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GUEST OPINION: The impact of divorce on learning

  • iSplit Divorce app icon (Christopher Chung/ The Press Democrat)

Teachers and child therapists are acutely aware of the effect divorce and broken homes can have on a child's learning potential as well as school behavior. In fact, teachers can generally predict an evolving divorce based on observation of the student's school performance.

Although each child experiences divorce and separation differently, the one constant that should be addressed is the child's feelings of abandonment and mistrust and/or symptoms that define the emotions of an attachment disorder, factors that also seriously affect school learning.

According to researchers, divorce affects secure attachments, which can have a negative impact on behavior in childhood and throughout their life. For example, children diagnosed with oppositional-defiant disorder, conduct disorder or post-traumatic stress disorder frequently display attachment disorders (trust), due to abuse, neglect or trauma, all of which can be caused by separation or divorce.

A study by noted psychologist Mary Ainsworth in 1978 may offer some clues about the effect divorce and separation can have on learning. The study involved observing children between 12- and 18-months-old responding to a situation in which they were briefly left alone and then reunited with their parent.

One group of infants exhibited distress when separated from their parents but were happy when the parent returned. Although the child was distressed at separation, when the parent left, the child in this group felt he was able to depend on his mother or felt assured that the parent would return.

The children in this group are defined as securely attached. There was a sense of predictability or expectation that these infants exhibited. In brain development terms, when the child experiences a sense of predictability, the experience stimulates the prefrontal cortex, the seat of organization and social intelligence, a necessary ingredient for school and life success.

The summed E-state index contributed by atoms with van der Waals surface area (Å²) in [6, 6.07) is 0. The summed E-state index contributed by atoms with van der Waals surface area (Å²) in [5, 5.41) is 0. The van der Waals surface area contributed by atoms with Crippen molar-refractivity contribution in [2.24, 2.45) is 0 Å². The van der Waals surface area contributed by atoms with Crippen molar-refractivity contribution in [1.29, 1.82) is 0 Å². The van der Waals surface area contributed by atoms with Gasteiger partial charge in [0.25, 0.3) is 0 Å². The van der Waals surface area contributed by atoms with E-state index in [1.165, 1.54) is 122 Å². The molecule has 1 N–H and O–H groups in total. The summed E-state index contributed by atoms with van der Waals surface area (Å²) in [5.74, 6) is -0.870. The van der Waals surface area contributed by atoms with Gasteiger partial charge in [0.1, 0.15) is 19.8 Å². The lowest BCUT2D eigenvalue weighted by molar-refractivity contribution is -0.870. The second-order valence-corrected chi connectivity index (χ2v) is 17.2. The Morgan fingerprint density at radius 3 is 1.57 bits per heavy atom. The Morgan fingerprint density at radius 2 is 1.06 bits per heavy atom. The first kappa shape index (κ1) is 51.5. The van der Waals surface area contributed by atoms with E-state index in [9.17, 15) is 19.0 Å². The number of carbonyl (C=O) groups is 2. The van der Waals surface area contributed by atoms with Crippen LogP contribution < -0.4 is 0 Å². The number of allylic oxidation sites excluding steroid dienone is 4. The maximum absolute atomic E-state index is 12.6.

A second group of infants became very distressed when the parents left. This attachment style suggests that ambivalent attachment is a result of poor maternal availability. These children cannot depend on their mother to be there when the child is in need. Again, we can see the need for predictability but also the need for kinesthetic stimulation or the need of maternal touch or bonding.

To stimulate the child's kinesthetic intelligence or sensory and motor brain areas in a school environment, these parents may need to turn to a school directed toward the child's kinesthetic intelligence. For example, Italian physician and educator Maria Montessori recognized this need when she developed a school curriculum for orphaned children who had severe attachment disorders. Her curriculum centered on stimulating the sensory motor brain areas, which attempts to duplicate the feelings of maternal touch or bonding that could eliminate the feeling of ambivalence.

A third group of children demonstrated a need to avoid parents or caregivers. Children who are punished for relying on a parent will learn to avoid seeking help in the future. This "avoidant attachment" type could be the most serious attachment of disorders because they mistrust and fear relationships, which runs counter to higher order learning and thinking.

Bottom line, all children need support to learn successfully, especially children who divorce and separate from their learning potential and intelligence.

David Sortino, a Graton resident, is a psychologist and retired teacher.


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